I used to come here often, and loved it. But I hadn't been back in years. Then a friend suggested a get-together at Gasho, and we were on our way.
If you've been reading this blog awhile, you know I really enjoy Benihana. Teppanyaki cooking appeals to me. Throughout our evening at Gasho, I could not help but compare the two restaurants -- and Benihana won easily.
Let's start with the physical surroundings. Small, cramped parking lot. Unlit walkways from the parking lot to the restaurant's front door. Cramped, overcrowded dining room. And despite all the teppanyaki grills in use, the room was cold!
At Benihana, all of the grill tables seat 12, so unless you are a very large party, you will be sharing with others. I like that Gasho has some smaller tables available, as a party of six we had a table to ourselves.
That, unfortunately, was the highlight of the evening.
I won't say anything was truly awful, just that it wasn't very good and didn't live up to my expectations.
The server took our drink orders, then brought us soup while we were still perusing the menu. Try to eat soup while holding a menu, it isn't pretty....
Salads arrived just a moment later; I do not like ginger dressing, but I was not given an opportunity to ask for oil and vinegar before my salad was served. It felt very rushed. Drinks arrived while we were eating our salads, and then our dinner orders were taken. And there was a very long gap between salad and the appearance of our chef.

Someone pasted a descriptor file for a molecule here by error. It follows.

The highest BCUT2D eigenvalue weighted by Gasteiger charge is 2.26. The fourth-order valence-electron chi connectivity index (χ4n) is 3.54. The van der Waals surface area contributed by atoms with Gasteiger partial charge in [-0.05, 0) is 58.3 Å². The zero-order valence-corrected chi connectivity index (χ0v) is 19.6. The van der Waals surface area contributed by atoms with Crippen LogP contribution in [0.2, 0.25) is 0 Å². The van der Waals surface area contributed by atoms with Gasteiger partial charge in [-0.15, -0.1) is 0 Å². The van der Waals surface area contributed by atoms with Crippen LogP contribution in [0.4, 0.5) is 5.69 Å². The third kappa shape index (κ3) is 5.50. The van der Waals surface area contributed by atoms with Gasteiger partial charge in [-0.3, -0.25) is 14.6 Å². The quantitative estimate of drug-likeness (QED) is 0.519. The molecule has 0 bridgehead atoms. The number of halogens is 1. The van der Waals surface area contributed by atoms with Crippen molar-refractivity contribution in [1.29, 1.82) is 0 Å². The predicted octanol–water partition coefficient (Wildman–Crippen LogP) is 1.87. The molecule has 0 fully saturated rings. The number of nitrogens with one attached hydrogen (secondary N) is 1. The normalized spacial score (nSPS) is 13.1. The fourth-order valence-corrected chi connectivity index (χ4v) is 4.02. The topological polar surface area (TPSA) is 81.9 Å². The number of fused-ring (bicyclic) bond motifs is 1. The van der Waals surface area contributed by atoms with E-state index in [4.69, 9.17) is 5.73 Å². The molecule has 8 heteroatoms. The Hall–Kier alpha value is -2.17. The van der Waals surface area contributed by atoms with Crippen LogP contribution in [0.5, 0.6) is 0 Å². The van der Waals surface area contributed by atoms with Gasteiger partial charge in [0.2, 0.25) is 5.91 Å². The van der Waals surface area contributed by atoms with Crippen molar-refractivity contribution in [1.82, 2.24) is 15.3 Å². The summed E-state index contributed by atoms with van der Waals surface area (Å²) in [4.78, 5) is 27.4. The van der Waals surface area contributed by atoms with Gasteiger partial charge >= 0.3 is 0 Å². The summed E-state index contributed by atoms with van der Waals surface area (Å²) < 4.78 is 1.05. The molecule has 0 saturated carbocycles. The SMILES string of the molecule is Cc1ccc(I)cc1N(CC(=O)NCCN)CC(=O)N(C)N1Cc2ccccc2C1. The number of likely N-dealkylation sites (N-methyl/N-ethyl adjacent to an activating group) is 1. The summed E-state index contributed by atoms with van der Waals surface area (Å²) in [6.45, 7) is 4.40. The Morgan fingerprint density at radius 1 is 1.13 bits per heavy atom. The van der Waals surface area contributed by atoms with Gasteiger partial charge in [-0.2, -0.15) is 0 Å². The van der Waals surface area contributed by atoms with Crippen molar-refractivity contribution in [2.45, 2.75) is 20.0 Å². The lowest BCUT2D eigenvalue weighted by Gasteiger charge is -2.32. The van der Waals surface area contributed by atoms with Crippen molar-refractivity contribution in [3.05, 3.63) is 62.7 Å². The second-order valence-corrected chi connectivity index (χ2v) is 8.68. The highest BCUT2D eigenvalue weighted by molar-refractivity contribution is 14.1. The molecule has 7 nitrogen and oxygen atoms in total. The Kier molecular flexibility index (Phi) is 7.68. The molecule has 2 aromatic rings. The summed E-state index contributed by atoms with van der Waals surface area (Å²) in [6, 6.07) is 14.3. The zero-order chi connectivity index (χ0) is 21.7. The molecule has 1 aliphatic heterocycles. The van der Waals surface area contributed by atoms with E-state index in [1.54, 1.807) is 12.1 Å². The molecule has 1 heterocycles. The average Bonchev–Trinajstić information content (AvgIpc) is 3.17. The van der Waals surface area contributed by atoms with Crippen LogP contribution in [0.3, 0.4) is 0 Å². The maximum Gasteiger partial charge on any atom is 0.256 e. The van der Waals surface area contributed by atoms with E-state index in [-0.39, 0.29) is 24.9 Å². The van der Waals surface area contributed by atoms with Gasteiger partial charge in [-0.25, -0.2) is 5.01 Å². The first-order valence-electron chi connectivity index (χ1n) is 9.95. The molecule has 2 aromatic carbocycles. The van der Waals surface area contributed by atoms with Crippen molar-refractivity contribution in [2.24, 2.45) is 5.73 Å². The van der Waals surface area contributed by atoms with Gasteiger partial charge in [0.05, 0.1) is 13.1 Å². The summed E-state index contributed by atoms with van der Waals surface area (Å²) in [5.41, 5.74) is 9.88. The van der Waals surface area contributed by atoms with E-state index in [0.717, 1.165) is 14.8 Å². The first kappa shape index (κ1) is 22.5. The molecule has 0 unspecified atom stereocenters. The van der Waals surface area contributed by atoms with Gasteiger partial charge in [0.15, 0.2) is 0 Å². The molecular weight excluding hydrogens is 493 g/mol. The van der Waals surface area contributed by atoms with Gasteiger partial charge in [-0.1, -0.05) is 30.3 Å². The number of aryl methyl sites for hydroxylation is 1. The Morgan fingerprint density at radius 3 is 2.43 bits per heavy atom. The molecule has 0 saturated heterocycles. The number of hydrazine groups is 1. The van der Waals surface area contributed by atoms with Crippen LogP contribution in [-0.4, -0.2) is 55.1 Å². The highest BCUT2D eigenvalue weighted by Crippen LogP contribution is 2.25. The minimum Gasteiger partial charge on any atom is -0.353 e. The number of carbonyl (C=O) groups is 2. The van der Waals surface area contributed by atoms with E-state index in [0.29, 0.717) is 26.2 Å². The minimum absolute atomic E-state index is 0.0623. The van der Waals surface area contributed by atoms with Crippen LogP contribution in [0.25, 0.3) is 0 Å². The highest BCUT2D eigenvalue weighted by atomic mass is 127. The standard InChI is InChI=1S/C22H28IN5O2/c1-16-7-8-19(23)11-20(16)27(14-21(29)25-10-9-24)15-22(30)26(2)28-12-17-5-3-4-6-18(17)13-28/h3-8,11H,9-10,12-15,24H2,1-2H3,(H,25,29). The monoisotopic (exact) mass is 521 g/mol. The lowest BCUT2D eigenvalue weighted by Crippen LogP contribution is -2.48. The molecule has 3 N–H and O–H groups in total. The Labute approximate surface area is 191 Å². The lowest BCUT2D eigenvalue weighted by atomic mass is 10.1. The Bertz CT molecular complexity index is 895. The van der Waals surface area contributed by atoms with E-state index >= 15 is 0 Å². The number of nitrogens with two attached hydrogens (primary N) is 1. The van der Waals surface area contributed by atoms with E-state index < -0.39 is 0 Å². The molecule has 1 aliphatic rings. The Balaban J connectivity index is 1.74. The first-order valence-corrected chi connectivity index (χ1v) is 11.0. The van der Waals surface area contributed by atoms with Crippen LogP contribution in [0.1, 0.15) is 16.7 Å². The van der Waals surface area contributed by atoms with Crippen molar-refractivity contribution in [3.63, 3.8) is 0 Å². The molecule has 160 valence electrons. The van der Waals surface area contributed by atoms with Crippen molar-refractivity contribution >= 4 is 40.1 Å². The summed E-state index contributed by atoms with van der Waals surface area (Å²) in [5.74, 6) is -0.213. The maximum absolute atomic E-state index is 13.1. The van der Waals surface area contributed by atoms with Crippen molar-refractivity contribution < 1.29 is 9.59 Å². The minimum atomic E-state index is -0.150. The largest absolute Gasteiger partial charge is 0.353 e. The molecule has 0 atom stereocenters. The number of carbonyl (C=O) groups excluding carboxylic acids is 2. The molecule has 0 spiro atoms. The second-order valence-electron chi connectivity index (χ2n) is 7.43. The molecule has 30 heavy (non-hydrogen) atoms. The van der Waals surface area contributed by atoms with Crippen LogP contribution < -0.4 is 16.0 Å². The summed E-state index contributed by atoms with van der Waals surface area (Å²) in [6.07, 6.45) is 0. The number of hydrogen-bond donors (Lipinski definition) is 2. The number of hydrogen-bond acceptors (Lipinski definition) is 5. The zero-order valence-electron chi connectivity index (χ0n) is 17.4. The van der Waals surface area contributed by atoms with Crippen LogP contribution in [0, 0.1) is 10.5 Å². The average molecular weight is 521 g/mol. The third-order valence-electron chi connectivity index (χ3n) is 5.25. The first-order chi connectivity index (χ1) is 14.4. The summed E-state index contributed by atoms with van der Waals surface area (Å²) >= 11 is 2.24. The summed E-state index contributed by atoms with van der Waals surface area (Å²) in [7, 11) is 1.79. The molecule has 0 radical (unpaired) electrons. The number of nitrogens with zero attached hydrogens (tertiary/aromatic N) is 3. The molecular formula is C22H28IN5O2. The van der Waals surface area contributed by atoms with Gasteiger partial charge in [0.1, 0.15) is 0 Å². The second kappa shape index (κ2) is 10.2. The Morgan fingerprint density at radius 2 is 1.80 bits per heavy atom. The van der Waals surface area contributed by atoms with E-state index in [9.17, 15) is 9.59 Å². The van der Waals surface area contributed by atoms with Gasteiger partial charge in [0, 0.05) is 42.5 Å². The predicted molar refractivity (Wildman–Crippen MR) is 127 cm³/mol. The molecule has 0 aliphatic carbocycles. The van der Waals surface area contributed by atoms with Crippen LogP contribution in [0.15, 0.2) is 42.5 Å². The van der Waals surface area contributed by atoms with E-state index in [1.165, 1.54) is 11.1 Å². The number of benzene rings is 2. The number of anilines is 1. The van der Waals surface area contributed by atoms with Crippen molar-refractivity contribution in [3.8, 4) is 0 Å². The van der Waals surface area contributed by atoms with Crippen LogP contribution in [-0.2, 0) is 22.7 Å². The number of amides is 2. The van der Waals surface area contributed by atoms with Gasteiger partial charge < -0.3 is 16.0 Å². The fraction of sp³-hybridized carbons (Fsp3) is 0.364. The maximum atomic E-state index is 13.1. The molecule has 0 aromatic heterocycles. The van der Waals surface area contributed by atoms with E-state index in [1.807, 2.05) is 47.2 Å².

What I really like about Benihana is the "show", how the chef entertains while he is cooking. The corny but fun onion volcano. Tossing the shrimp tails into his hat. Shaping the fried rice into a heart.
You don't really get that at Gasho. The chef came to the table, sang a few bars of a pop song, twirled his knives a bit (that was impressive!), tossed some rice that we were supposed to catch with our mouths. . .and then got down to the serious business of cooking, and never interacted with us again.
Well, ok, then.
But how was the food?
Let's start with the "shrimp appetizer". As in, there was none. At Benihana, at the very beginning of the process, the chef will cook some shrimp and serve it to everyone at the table, and then he will proceed to cook the entrees. At Gasho, the chef never prepared a separate shrimp course. Instead, he cooked the shrimp at the same time he was doing the steaks and chicken. Those of us who ordered shrimp entrees were simply given more shrimp than those who did not. Shrimp was a tad bit overdone, too.
Hibachi rice was merely ok. Also a bit scorched. And adding too much of the peas and corn mixture does take away from the dish.
Steak was ok. Good, actually. And accompanied by a wider variety of grilled vegetables than I am used to seeing. Not bad at all.
Which leads me to the bean sprouts. At the very end of the cooking session, the chef tossed some sprouts onto the grill, cooked them quickly, then topped each plate with sprouts.
I like bean sprouts. Really, I do. But not so many that I feel I have to dig through a mound of them to get to the rest of my dinner.
Green tea at the end of this meal was warm and cozy.
One other thing that irked us. Soft drinks are treated the same as bar drinks -- no free refills. An unfortunate restaurant trend.
No, I didn't go screaming into the night after this meal. But on the other hand, I am not likely to go back to Gasho for a very long time.
Salt Lake City, Day 3
23 hours ago